“Yeah… But He’s An 80 Year Old White Man.” – Part 2
#YSRealTalk is a series of interviews by Fred Oduyoye that tackle difficult cultural issues. The following interview is Part 2 of Fred's conversation with James White discussing the bigger systemic issues behind Donald Sterling's remarks. If you missed Part 1, read it here: CLICK TO VIEW
(Credit: Ronald Martinez/Getty Images)
“Yeah…But He’s An 80 Year Old White Man.”
#YSRealTalk: A Response to the Donald Sterling Behavior – PART 2
(Fred) What do you mean when you say that conversations about race are “typically hijacked by the world?” (CLICK TO VIEW PART 1)
(James) Historically, the church, the ecclesia in the USA, has typically been behind the world when speaking out or strategically dealing with issues of race. We can go all the way back to Jamestown in the 1600’s when the church was a part of the theological justification for the inhumanity of people of color. Yes, there was the abolitionist movement that was critical in the abolition of slavery. However, whenever there are economics involved, the church is strangely silent. The church practiced “separate and unequal” in the same way as the larger society functioned. Many conservative seminaries that we all respect and love did not see or teach the reality of Revelation 5 and 7.
Even today many evangelical, conservative, biblically literate Christians that I respect approach the issue from the perspective that the end goal of diversity should be that we play the game differently than the world. The NBA models diversity on the court with 70percent of the players whom are black. There are also a percentage of players who are from countries other than the USA. However, we can count the number of owners on one hand.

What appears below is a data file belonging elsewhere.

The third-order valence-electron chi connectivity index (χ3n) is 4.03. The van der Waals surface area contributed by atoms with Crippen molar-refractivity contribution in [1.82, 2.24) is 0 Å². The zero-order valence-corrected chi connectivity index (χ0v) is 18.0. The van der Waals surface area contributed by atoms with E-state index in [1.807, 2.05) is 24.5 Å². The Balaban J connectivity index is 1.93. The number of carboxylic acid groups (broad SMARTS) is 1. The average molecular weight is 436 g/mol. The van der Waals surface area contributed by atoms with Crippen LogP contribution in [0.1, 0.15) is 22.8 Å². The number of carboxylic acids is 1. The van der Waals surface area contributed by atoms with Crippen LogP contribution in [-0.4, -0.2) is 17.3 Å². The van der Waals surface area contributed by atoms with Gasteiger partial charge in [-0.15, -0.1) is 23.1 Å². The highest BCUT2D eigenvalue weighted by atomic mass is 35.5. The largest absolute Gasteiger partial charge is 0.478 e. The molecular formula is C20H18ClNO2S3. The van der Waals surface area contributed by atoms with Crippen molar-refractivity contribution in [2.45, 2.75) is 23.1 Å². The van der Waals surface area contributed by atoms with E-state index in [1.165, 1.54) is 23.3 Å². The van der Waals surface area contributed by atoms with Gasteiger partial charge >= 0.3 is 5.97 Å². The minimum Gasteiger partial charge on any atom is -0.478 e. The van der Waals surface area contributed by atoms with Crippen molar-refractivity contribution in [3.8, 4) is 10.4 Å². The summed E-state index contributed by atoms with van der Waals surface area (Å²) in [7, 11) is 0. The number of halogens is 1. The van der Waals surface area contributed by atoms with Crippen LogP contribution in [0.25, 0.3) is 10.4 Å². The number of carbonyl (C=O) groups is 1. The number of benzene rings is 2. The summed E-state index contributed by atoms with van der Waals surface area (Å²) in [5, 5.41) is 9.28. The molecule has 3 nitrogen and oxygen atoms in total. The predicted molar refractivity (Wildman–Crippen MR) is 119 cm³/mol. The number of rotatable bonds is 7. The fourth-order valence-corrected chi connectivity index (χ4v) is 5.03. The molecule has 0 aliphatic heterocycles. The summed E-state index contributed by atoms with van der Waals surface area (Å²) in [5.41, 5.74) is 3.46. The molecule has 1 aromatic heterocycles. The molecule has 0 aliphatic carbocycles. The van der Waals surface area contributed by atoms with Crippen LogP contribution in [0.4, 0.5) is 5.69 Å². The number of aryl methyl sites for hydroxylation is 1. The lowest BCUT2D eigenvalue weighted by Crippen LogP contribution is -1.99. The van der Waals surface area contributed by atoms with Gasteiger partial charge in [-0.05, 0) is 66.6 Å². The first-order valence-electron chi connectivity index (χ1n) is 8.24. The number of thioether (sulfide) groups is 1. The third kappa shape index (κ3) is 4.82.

Shouldn’t the people who understand the imago dei exceed the world? Maybe if we want to take the conversation out of the hands of the world we wouldn’t simply show conferences and churches that have a diverse group of participants but we would begin developing owners, leaders and board members of color who make the foundational decisions of power and not simply players in the game.
(Fred) Society and all of its strata’s seem to be pleased with the NBA’s response; however, isn’t that merely a pseudo-temporary heal? What would you suggest the people of God put into practice long-term?
(James) Society’s response is an indication that we are created to want justice. We should affirm that people are celebrating because they want justice. However, those of us who have a biblical worldview must point out the injustice that was done to Donald Sterling’s girlfriend. She has been treated as nothing more than a piece of property for his sexual pleasure. That is dehumanizing as well.
We have an opportunity to expose the next generation of youth to a broader conversation when events like this happen. This is an opportunity to help young leaders understand the difference between a player, coach and an owner. Maybe we can help young leaders develop a vision to be all three.
The people of God must also increase in our ability to communicate truth that moves beneath the surface of the problem. We must seize the opportunity that moments like this provide for the ability to communicate a gospel message that matters. Will we challenge the ideas of a Donald Sterling that we find among our friends, in our home, at work and even within of silence of our own soul?
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James White currently serves as the executive vice president of organizational relations for the YMCA of the Triangle Area and is the senior pastor of Christ Our King Community Church located in Raleigh, NC. James is also a member of the National Training and Leadership Development Advisory Board for the YMCA of the USA. Hear James this fall at NYWC.com.
Fred Oduyoye (@FredOduyoye) is the Director of Community Relations for Youth Specialties. After a successful corporate career, Fred was led into full-time ministry at Mississippi Boulevard Christian Church in Memphis TN, where he oversaw neighborhood gang communities as the Youth Outreach Director.
Disclaimer: The views and opinions expressed in the YS Blog are those of the authors and do not necessarily reflect the opinion or position of YS.